1. The first agenda for a meeting of the king's council, 1218

⁋1Although primarily a record of fines, the fine rolls from the earliest time also contained a good deal of miscellaneous material. A striking example of the latter are the memoranda written on the dorse of membrane 7 of the roll for 2 Henry III (28 October 1217 to 27 October 1218). It is unusual to find material on the dorse of the rolls (they are for the most part left blank), and these memoranda are written in a noticeably less formal hand than the fines on the face of the rolls. The face of this particular membrane records business from January to April 1218, and it seems likely that the discussion referred to in the memoranda was intended to take place towards the end of March when the dating clauses of royal letters place the regent, William Marshal, at Oxford. How large an assembly was gathered there, and whether we could call it a great council, does not appear but it certainly transacted important business: see PR 1216–25, pp. 144–46. The memoranda which are all related to matters concerning Devonshire and Dorset were almost certainly made as a result of the regent’s visit to Exeter in February 1218. (See Carpenter, The Minority of Henry III, p. 71.) Perhaps their chief interest is to shed further light on the way men described as ‘men of Devon’ (Devonienses) were binding themselves together to pursue their political goals. One goal was to secure a local man as sheriff, and it is interesting to note that at Oxford in March 1218 it was indeed a local knight, Robert de Albermarla, who was appointed to that office. The intention here, in fact unfulfilled for Albermarla’s appointment never took effect, was to replace the great local baron Robert de Courtenay, who was presumably the sheriff who had forced the Devonienses to pay 200 marks so as not to have give hostages for their faithful service. (See PR 1216–25, pp. 144, 554; no. 40 below; and Carpenter, Minority, p. 81). A good deal more could be written about all this and the other matters referred to in the memoranda, but that would go beyond the scope of this short note. William de Thoriton’ was removed from Shebbear after half a year’s tenure in 1217–1218: see Pipe Roll 1218, p. 86 where the writ of the king referred to does not seem to have been enrolled. For Iwerne, Ferrington, Gillingham (all in Dorset) and the Courtenays see Book of Fees, I, pp. 91, 260. There is no sign on the pipe rolls of Robert de Courtenay’s fine of 5 marks so presumably the offer was not accepted.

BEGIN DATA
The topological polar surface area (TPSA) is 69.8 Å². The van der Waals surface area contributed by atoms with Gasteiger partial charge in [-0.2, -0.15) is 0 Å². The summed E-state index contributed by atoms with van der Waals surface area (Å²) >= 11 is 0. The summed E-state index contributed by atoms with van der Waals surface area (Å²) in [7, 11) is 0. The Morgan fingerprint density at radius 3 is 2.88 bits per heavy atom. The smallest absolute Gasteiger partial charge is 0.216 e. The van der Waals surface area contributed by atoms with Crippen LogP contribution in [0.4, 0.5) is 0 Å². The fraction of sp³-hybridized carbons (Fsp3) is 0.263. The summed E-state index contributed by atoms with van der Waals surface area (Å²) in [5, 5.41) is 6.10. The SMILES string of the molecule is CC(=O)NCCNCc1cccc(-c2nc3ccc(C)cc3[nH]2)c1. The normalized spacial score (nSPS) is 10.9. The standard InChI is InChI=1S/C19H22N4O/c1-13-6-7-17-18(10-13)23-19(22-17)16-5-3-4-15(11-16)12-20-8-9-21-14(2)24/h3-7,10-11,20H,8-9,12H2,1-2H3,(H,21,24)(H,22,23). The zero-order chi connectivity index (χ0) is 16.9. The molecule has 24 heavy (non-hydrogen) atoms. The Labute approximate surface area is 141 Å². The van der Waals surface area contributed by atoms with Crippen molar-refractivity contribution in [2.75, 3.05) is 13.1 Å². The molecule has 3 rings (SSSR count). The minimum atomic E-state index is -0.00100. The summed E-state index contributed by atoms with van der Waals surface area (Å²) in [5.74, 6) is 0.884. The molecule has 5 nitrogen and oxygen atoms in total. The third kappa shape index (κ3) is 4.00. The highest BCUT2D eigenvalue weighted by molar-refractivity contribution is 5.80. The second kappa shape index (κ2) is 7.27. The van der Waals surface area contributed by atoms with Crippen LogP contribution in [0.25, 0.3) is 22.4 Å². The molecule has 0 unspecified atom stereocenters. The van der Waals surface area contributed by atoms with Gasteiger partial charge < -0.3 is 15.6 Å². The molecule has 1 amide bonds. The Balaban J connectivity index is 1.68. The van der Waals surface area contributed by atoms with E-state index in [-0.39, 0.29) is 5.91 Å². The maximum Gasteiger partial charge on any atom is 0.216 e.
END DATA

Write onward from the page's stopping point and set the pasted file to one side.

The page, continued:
1.1. C 60/9, Fine Roll 2 Henry III (28 October 1217–27 October 1218), membrane 7d.

⁋1The following entries are numbered as they appear in the first volume of the Calendar of the Fine Rolls of Henry III.

1.1.2. 39

⁋1 Memorandum concerning the stannaries of Devon, which are in the hand of the queen by order of the king’s council until she has been assigned her dower in full. This matter is to be discussed at Oxford.

1.1.3. 40

⁋1 Item, concerning the 200 m. that the men of Devon [Devonienses] offered to the sheriff before they came into the king’s peace, so that they need not give hostages as security for their faithful service, but only their charters.

1.1.4. 41

⁋1Item, concerning the oath sworn and the confederacy which the men of Devon [Devonienses] entered into amongst themselves after the Earl Marshal was at Exeter.

1.1.5. 42

⁋1 Item, concerning the vill 1 of Shebbear of the king’s demesne, which the king’s council surrendered to William de Thoriton’ for his sustenance in the king’s service during his [the king’s] pleasure which land now he destroys and wastes.

1.1.6. 43

⁋1 Item, concerning the hundred of Farrington which Robert de Courtenay 2 says is his and pertains to his manor of Iwerne, which hundred, and the hundred of Gillingham, was withdrawn from him and his ancestors and he offers 5 m. to have a jury.


Corrected from ‘lands.’ Back to context...
C 60/10, m. 6d. Curtenay. Back to context...